Jimbo Mathus,
Knockdown South
(independent, 2005)

Jimbo Mathus's Knockdown South is black magic set to music. That magic comes welling out of "Boogie Music," where the guitar pours like smooth oil. You can feel it in the proud notes of "Let Me Be Your Rocker," a 1970s time traveler of a song complete with reverb and guitar work that fills the room with an almost visible purple haze. There's disco in this music spell, the sparkle without the drum machine; and there are horns crackling through an old diner's jukebox; and "State Line Women" calling with their friends out west with an awfully familiar guitar hook. There's even the dry heartbreak of a work song waiting at the end, just in case you've moved through the album untouched.

But the main ingredient in Knockdown South is blues, deep muddy Mississippi blues. It colors the guitar and horns and even the electric piano. Mathus has the voice for it. He can sound heartbroken or overwhelmed or exhausted or wild, or all at the same time. His voice lives in the same low dark realms as his best guitar work, but it's never muddy. Every word rings clear and sharp. His playing is such a perfect fit it's almost surreal, a wishful ideal of what blues guitar should sound like.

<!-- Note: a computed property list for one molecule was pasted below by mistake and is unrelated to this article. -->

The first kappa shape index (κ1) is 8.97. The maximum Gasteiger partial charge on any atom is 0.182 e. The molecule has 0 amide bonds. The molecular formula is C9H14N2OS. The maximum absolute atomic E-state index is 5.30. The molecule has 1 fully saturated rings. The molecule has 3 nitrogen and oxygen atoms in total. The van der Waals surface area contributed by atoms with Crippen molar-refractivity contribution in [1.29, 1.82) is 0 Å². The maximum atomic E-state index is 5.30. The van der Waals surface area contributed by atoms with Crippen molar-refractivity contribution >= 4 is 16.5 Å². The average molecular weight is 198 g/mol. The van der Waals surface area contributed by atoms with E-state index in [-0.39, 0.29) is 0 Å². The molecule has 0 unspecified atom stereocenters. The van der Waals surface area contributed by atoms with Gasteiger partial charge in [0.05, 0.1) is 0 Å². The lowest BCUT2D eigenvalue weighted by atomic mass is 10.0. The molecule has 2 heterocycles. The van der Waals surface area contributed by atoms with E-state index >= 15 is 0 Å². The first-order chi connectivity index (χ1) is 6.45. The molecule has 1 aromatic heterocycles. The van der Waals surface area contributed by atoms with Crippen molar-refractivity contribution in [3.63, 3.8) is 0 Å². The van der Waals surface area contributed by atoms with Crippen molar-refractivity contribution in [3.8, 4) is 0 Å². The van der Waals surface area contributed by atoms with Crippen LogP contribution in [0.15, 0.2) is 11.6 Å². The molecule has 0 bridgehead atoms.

Too powerful to be easy listening, Knockdown South will leave you flat on the floor and begging for more.

by Sarah Meador
3 December 2005

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